Much at stake in listing decision on Northern California summer steelhead
We love all steelhead here at Wild Steelheaders United, but some anadromous O. mykiss populations may deserve more love than others.
Consider wild summer run steelhead in Northern California. The available data for wild summers between Redwood Creek and the Gualala River (including the legendary Eel River watershed) suggest their numbers are greatly depleted — probably enough to warrant additional protections under state or federal endangered species statutes.
Based on a recent decision by the California Fish and Game Commission, NorCal summer steelhead could receive this kind of status by 2020. The Commission recently reviewed a petition to list Northern California summer runs as endangered under the California Endangered Species Act (CESA), and voted unanimously to direct the California Department of Fish and Wildlife to conduct a formal species status review over the next year.
Northern California coastal steelhead are already listed as threatened under the federal Endangered Species Act. Threatened status means the population has been determined to be at risk of falling below a naturally-sustainable level; endangered means it is likely to go extinct without significant intervention.
Wild summer run steelhead in northern California are now so few that they may deserve the more drastic status designation.
The Commission’s ultimate decision on this petition will depend on CDFW’s findings and recommendation — and could have implications for how we conserve and manage steelhead up and down the West Coast.
Why? Because summer and winter run steelhead have, until now, been considered capable of producing fish of either run; resource agencies have therefore managed them that way and have listed “distinct population segments” (DPSs) or “ecologically significant units” (ESUs) only if they were depleted as a whole (not broken out by run timing).
Most steelhead aficionados know that steelhead are delineated into two races — summer runs and winter runs — based on the time of year they enter freshwater and their state of maturity when they do. However, recent research from Mike Miller’s lab at the University of California at Davis has revealed an important genetic difference between the two races (read this post for more info), suggesting that summer returning fish evolved long ago to take advantage of different run timing and freshwater habitats in summer and fall, and, more importantly, that this genetic difference cannot simply be flipped on and off. In other words, progeny of fall and winter returning steelhead can’t become summer run fish, and vice versa.
The Miller et al findings cast a different light on how we think about recovering a species, especially those with multiple races – like summer and winter steelhead and spring/summer and fall Chinook.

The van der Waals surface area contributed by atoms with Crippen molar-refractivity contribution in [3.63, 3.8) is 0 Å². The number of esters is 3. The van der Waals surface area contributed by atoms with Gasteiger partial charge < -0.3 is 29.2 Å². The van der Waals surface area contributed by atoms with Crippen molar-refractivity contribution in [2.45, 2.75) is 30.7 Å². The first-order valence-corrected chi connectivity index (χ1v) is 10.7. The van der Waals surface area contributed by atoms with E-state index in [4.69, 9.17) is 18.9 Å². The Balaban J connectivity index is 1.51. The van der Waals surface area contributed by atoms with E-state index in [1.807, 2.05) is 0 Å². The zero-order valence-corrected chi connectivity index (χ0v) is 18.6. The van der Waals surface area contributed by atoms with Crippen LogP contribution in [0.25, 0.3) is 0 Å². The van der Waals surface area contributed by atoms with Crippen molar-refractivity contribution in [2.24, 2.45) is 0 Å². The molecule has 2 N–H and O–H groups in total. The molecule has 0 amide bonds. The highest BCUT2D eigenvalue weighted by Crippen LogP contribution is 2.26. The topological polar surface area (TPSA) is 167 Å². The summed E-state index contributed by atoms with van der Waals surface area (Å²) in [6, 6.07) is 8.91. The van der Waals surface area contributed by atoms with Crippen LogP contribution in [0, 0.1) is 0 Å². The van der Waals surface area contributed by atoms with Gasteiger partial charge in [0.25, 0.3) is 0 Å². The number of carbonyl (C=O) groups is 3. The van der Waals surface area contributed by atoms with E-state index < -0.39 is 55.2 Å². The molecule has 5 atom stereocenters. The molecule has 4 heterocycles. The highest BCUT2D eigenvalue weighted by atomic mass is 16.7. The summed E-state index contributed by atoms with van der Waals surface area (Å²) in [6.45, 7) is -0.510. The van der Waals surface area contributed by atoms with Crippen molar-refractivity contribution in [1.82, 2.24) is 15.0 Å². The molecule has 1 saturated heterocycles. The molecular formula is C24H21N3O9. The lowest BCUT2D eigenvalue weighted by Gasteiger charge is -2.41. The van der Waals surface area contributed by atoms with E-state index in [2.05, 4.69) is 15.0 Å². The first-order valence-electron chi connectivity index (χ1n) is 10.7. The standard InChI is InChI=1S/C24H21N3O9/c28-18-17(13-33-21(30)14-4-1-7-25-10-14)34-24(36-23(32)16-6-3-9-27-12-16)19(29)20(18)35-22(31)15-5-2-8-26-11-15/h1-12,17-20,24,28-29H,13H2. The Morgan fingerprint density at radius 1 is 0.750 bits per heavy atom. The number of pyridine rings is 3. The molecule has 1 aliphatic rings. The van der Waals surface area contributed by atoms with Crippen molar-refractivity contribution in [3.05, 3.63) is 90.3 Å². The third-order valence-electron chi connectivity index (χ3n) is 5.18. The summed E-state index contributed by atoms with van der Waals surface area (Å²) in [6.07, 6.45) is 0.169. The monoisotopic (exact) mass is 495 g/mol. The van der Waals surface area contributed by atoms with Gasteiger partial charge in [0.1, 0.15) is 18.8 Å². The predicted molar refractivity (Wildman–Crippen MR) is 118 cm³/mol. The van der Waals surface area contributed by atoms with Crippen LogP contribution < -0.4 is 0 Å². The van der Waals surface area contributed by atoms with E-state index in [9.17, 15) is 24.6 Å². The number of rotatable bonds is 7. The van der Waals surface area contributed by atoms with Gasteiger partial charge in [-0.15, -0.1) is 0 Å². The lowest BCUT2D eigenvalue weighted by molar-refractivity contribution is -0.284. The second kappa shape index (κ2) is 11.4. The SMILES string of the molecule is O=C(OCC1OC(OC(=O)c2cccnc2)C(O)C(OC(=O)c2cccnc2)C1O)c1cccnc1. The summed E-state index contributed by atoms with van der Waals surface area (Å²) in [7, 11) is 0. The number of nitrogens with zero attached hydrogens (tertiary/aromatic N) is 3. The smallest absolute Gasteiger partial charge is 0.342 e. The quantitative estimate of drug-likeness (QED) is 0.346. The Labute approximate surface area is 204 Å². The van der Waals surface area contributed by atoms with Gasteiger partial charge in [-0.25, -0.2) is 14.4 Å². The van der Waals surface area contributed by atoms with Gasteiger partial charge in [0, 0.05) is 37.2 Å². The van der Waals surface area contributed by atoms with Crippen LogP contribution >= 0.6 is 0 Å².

The long-held scientific belief that one race of steelhead could give rise to another — and that if winter runs were sufficiently abundant that could keep summer runs off the Endangered Species list — was based on the presumption that differences in life histories were due to lots of genes working in combination with one another, and that if issues constraining summer runs were solved (such as improving migration survival or reducing summer temperatures) winter runs would have enough diversity to breed with and/or produce some summer run life histories and contribute to rebuilding a summer run.
However, the latest research suggests this may not be the case with steelhead and Chinook. In fact, the differences in races may largely be due to a single gene, which means that it may be very difficult and rare for one race to give rise to another. Given this, it is highly unlikely that winter run populations, regardless of how robust they are, would give rise to enough summer runs over the next few tens of thousands of years to keep the summer runs viable.
There is some debate in the scientific community over how to incorporate the new genetic information into the accepted body of data and analysis, and, not surprisingly, it has raised questions about the current policy of listing races as a whole rather than separately. The decision that California makes on the petition to list northern California coastal summer run steelhead as endangered will provide some insight into how scientists and policy-makers more broadly may use the new genetic information.
A listing under the California ESA would essentially forge a new framework for conserving and managing steelhead at the state level. It would also affirm the value of the new science. Whether Federal policy and listing considerations and reviews adopt a similar approach will be interesting to watch.
Regardless of whether the petition to list northern California coastal summer run steelhead as Endangered under CESA is successful, we must do all we can to conserve summer run steelhead, the biggest and baddest of all steelhead, everywhere — especially now that we suspect summer runs are virtually a unique species of O. mykiss. We know what it will take to keep this race viable range-wide: continued restoration of habitat and fish passage; more enlightened water use and dam management; adjustments in policy and regulations as needed. It also takes will power — and that’s where anglers can really help.